It explores and exposes the unending chain of blunders committed by the then Prime Minister of India Pt. Jawaharlal Nehru and his army of diplomats and policy makers in the MEA. It also analyses how these blunders pushed India into miserable and hopeless situation where India finds itself today vis-à-vis China seven decades later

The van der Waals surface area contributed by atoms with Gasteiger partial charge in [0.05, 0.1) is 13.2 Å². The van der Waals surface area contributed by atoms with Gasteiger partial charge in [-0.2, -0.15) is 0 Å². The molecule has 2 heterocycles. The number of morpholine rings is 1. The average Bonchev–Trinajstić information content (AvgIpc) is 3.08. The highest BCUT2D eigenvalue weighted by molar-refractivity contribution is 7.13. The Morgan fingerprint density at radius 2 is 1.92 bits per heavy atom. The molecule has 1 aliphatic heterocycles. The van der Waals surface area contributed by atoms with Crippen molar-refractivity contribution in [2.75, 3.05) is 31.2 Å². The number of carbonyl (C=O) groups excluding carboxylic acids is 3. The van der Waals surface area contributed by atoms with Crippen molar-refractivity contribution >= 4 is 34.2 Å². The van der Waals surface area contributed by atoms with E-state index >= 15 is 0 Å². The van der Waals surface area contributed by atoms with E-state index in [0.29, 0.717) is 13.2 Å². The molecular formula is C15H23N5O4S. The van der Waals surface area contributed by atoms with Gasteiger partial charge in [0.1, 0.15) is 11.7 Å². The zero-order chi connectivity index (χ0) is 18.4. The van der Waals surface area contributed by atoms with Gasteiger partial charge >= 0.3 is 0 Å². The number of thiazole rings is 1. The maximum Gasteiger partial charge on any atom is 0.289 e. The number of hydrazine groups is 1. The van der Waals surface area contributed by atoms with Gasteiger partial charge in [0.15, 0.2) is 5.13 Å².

The forth volume (1958-1962) deals with developments leading to India-China war in 1962. It presents the stark contrast between the approaches of Mao’s China and Nehru’s India in dealing with their respective national interests and ambitions. While China was feverishly busy in establishing a motorable network of roads in Tibet, the ‘Hindi Cheeni Bhai Bhai’ fever of PM Nehru had taken the dimensions of such a cerebral fever that the PM office and the MEA mandarins in New Delhi practically assigned all such warning reports to files without even reading them – leave aside taking any action or counter measures to correct the situation.